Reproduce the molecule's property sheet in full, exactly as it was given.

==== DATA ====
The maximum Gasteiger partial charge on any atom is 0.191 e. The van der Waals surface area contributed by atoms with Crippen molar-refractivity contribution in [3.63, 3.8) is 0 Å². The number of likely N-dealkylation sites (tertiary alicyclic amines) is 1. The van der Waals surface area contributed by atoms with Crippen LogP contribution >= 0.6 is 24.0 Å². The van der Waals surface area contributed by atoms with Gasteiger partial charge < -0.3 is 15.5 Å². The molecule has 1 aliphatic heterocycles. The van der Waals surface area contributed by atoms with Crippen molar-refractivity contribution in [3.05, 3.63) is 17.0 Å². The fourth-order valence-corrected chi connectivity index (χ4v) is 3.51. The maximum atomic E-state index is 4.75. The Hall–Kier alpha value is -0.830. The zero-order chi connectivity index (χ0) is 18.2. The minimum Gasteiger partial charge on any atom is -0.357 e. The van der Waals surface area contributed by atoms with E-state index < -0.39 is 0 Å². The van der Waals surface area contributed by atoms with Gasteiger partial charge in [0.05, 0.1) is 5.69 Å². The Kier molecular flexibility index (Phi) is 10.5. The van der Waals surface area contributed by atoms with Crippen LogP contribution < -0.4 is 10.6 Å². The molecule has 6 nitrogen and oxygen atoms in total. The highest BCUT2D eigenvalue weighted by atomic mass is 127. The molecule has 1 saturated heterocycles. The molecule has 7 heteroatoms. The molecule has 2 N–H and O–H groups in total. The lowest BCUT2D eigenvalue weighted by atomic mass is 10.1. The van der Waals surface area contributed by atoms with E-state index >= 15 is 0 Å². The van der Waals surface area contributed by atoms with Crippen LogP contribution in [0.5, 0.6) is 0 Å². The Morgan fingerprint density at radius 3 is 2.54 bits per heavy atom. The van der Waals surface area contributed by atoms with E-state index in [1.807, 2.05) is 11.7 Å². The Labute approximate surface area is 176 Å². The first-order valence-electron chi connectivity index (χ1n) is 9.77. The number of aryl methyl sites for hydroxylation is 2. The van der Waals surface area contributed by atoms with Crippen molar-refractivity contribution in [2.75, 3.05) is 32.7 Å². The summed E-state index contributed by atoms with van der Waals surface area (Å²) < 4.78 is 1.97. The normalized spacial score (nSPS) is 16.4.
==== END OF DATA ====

The maximum Gasteiger partial charge on any atom is 0.191 e. The van der Waals surface area contributed by atoms with Crippen molar-refractivity contribution in [3.63, 3.8) is 0 Å². The number of likely N-dealkylation sites (tertiary alicyclic amines) is 1. The van der Waals surface area contributed by atoms with Crippen LogP contribution >= 0.6 is 24.0 Å². The van der Waals surface area contributed by atoms with Gasteiger partial charge < -0.3 is 15.5 Å². The molecule has 1 aliphatic heterocycles. The van der Waals surface area contributed by atoms with Crippen molar-refractivity contribution in [3.05, 3.63) is 17.0 Å². The fourth-order valence-corrected chi connectivity index (χ4v) is 3.51. The maximum atomic E-state index is 4.75. The Hall–Kier alpha value is -0.830. The zero-order chi connectivity index (χ0) is 18.2. The minimum Gasteiger partial charge on any atom is -0.357 e. The van der Waals surface area contributed by atoms with E-state index < -0.39 is 0 Å². The van der Waals surface area contributed by atoms with Gasteiger partial charge in [0.05, 0.1) is 5.69 Å². The Kier molecular flexibility index (Phi) is 10.5. The van der Waals surface area contributed by atoms with Crippen LogP contribution < -0.4 is 10.6 Å². The molecule has 6 nitrogen and oxygen atoms in total. The highest BCUT2D eigenvalue weighted by atomic mass is 127. The molecule has 1 saturated heterocycles. The molecule has 7 heteroatoms. The molecule has 2 N–H and O–H groups in total. The lowest BCUT2D eigenvalue weighted by atomic mass is 10.1. The van der Waals surface area contributed by atoms with E-state index >= 15 is 0 Å². The van der Waals surface area contributed by atoms with Crippen LogP contribution in [0.5, 0.6) is 0 Å². The Morgan fingerprint density at radius 3 is 2.54 bits per heavy atom. The van der Waals surface area contributed by atoms with E-state index in [1.807, 2.05) is 11.7 Å². The Labute approximate surface area is 176 Å². The first-order valence-electron chi connectivity index (χ1n) is 9.77. The number of aryl methyl sites for hydroxylation is 2. The van der Waals surface area contributed by atoms with Crippen molar-refractivity contribution in [2.75, 3.05) is 32.7 Å². The summed E-state index contributed by atoms with van der Waals surface area (Å²) < 4.78 is 1.97. The normalized spacial score (nSPS) is 16.4.